So, content selection aside, the player interface is pretty nice. It is a flash video player so it should be cross platform. I haven’t tried it myself, but I’ve read it even works on Linux. The interface is intuitive and has some nice features. It does full-screen, pop-up, or in-browser viewing modes and has a little “lower lights” button that dims the rest of the page if you decided to watch it in the standard window. They even allow embedding of the video into your own website ala YouTube. In fact before the private beta was over, you could access pretty much ever video on the site from openhulu.com which was a collection of every video embedded. The video quality is pretty good. It’s better than your typical YouTube video. There is a little fuzziness or graininess at full-screen, but all in all, the quality is pretty high.
There are commercials in Hulu videos (you knew there would be). There is typically an intro “brought to you by” commercial for a few seconds when you start a video, and depending on the show, there are a couple commercials dropped throughout the video. You can skip around the show, but cannot skip a commercial break. They tell you how long a break will be with a counter at the top of the video window (letting you know how long you have to visit the kitchen). I think it definitely less obtrusive than a regular TV commercial. It sure takes up less time in a typical TV episode vs. watching it on broadcast TV.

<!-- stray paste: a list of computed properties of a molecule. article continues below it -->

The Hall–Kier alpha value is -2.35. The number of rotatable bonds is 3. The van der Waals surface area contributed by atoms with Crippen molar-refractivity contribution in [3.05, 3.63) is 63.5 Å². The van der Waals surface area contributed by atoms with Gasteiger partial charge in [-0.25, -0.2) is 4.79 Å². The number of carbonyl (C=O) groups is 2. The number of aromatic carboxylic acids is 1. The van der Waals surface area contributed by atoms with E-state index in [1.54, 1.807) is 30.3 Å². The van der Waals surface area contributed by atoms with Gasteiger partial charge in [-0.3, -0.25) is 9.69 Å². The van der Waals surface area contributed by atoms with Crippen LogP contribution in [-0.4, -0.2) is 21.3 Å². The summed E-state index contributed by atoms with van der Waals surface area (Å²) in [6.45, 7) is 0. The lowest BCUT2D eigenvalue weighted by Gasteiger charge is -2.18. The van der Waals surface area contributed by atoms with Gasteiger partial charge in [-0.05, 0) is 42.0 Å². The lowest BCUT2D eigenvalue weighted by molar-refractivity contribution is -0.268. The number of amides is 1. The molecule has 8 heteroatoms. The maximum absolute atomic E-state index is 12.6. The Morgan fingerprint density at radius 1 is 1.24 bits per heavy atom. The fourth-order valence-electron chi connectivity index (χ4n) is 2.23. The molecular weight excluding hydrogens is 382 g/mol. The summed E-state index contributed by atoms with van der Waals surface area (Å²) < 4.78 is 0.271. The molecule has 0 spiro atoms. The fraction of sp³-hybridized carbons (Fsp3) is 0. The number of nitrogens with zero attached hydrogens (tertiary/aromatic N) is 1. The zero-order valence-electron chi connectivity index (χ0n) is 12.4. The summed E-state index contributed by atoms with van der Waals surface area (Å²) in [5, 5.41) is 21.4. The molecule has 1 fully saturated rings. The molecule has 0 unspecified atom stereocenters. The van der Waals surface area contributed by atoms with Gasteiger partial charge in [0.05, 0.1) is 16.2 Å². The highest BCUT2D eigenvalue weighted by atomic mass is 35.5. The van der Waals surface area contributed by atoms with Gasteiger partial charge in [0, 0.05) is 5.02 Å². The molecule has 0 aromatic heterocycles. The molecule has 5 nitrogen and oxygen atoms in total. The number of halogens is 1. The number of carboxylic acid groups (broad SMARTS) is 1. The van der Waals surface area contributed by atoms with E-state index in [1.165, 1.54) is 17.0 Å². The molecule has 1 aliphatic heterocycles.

Overall, Hulu is much better than I expected. There are still some things that get me though. The content isn’t portable. It is essentially streaming to me over the internet as I watch it. With iTunes, I could take the shows with me on an iPod or on a laptop if I didn’t have an internet connection. Hulu ties me to my internet connected computer screen. I think that is probably the biggest thing that prevents this from really taking off right now. It’s a paradigm switch to go from comfy living room setup to sitting at a computer desk, or even huddling around a laptop. I’m one of the rare people who have a computer controlling my TV, and I still haven’t pulled up Hulu on the big screen yet. I think that the reason I haven’t done that yet is there isn’t a slick remote-controllable interface for it yet. Navigating the web on a TV is tough. For this to become really on-demand TV it needs to be easy. We need some sort of Hulu set-top-box or something. So, Hulu is good… but there is definitely room for improvement. At the very least, the networks are finally seeing that people want their shows on their schedule, online, and in a convenient way. Hulu does fit that need. But how far does it go? I think most people download content illegally because it is available and easier to do it that way. Once getting legitimate content becomes easier, the need to download it illegally disappears. I think people would even be willing to pay for that content (the way iTunes does it). So I think Hulu does some of these things, but also fails at some of them, and convenience is a fine line. This effort by NBC and News Corp. is definitely a step in the right direction, and is way better than what I (and many) were expecting, but they still have a little further to go.